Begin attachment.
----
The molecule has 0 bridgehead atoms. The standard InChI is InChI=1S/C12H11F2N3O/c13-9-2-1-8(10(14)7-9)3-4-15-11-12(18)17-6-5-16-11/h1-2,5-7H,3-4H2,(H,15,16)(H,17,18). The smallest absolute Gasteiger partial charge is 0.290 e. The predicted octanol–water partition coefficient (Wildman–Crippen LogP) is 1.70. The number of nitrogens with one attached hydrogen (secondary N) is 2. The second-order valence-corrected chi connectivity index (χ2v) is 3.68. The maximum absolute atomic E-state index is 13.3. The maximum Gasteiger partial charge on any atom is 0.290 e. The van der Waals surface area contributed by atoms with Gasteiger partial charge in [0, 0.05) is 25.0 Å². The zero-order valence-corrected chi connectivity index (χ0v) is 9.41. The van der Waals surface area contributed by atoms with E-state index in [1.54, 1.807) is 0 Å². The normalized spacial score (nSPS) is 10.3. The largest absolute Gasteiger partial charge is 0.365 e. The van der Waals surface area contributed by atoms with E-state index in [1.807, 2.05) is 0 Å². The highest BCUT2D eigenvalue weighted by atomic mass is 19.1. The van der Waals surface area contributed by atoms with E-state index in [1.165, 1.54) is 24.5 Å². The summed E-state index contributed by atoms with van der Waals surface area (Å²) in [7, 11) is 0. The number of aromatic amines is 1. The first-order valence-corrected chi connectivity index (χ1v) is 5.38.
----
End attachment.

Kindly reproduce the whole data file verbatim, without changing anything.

The molecule has 0 bridgehead atoms. The standard InChI is InChI=1S/C12H11F2N3O/c13-9-2-1-8(10(14)7-9)3-4-15-11-12(18)17-6-5-16-11/h1-2,5-7H,3-4H2,(H,15,16)(H,17,18). The smallest absolute Gasteiger partial charge is 0.290 e. The predicted octanol–water partition coefficient (Wildman–Crippen LogP) is 1.70. The number of nitrogens with one attached hydrogen (secondary N) is 2. The second-order valence-corrected chi connectivity index (χ2v) is 3.68. The maximum absolute atomic E-state index is 13.3. The maximum Gasteiger partial charge on any atom is 0.290 e. The van der Waals surface area contributed by atoms with Gasteiger partial charge in [0, 0.05) is 25.0 Å². The zero-order valence-corrected chi connectivity index (χ0v) is 9.41. The van der Waals surface area contributed by atoms with E-state index in [1.54, 1.807) is 0 Å². The normalized spacial score (nSPS) is 10.3. The largest absolute Gasteiger partial charge is 0.365 e. The van der Waals surface area contributed by atoms with E-state index in [1.807, 2.05) is 0 Å². The highest BCUT2D eigenvalue weighted by atomic mass is 19.1. The van der Waals surface area contributed by atoms with E-state index in [1.165, 1.54) is 24.5 Å². The summed E-state index contributed by atoms with van der Waals surface area (Å²) in [7, 11) is 0. The number of aromatic amines is 1. The first-order valence-corrected chi connectivity index (χ1v) is 5.38.